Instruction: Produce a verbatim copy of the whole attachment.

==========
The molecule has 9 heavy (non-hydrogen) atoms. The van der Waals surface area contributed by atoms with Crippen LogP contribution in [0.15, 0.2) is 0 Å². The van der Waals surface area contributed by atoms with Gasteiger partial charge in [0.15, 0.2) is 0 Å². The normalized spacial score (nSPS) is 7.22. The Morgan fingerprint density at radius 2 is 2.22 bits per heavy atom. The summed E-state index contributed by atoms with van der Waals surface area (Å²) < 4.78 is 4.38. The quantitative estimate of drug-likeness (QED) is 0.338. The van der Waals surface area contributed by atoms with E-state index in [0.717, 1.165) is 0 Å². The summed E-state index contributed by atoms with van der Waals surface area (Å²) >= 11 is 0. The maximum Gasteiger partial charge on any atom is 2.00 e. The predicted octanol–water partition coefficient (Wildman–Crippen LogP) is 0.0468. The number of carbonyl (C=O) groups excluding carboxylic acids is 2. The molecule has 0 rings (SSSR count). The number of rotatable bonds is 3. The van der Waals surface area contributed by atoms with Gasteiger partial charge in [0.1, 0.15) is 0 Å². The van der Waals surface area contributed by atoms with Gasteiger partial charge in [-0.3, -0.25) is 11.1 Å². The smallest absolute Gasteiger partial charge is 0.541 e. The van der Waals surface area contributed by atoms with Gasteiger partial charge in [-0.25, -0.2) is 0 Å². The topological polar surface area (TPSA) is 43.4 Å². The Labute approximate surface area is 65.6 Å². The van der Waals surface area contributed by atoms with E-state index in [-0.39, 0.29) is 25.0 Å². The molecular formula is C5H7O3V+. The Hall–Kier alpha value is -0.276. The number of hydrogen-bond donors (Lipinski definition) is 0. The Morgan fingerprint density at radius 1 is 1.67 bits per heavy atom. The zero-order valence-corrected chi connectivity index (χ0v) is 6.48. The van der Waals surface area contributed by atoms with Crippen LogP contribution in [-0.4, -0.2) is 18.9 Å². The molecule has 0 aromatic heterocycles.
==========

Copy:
The molecule has 9 heavy (non-hydrogen) atoms. The van der Waals surface area contributed by atoms with Crippen LogP contribution in [0.15, 0.2) is 0 Å². The van der Waals surface area contributed by atoms with Gasteiger partial charge in [0.15, 0.2) is 0 Å². The normalized spacial score (nSPS) is 7.22. The Morgan fingerprint density at radius 2 is 2.22 bits per heavy atom. The summed E-state index contributed by atoms with van der Waals surface area (Å²) < 4.78 is 4.38. The quantitative estimate of drug-likeness (QED) is 0.338. The van der Waals surface area contributed by atoms with E-state index in [0.717, 1.165) is 0 Å². The summed E-state index contributed by atoms with van der Waals surface area (Å²) >= 11 is 0. The maximum Gasteiger partial charge on any atom is 2.00 e. The predicted octanol–water partition coefficient (Wildman–Crippen LogP) is 0.0468. The number of carbonyl (C=O) groups excluding carboxylic acids is 2. The molecule has 0 rings (SSSR count). The number of rotatable bonds is 3. The van der Waals surface area contributed by atoms with Gasteiger partial charge in [0.1, 0.15) is 0 Å². The van der Waals surface area contributed by atoms with Gasteiger partial charge in [-0.3, -0.25) is 11.1 Å². The smallest absolute Gasteiger partial charge is 0.541 e. The van der Waals surface area contributed by atoms with Gasteiger partial charge in [-0.25, -0.2) is 0 Å². The topological polar surface area (TPSA) is 43.4 Å². The Labute approximate surface area is 65.6 Å². The van der Waals surface area contributed by atoms with E-state index in [-0.39, 0.29) is 25.0 Å². The molecular formula is C5H7O3V+. The Hall–Kier alpha value is -0.276. The number of hydrogen-bond donors (Lipinski definition) is 0. The Morgan fingerprint density at radius 1 is 1.67 bits per heavy atom. The zero-order valence-corrected chi connectivity index (χ0v) is 6.48. The van der Waals surface area contributed by atoms with Crippen LogP contribution in [-0.4, -0.2) is 18.9 Å². The molecule has 0 aromatic heterocycles.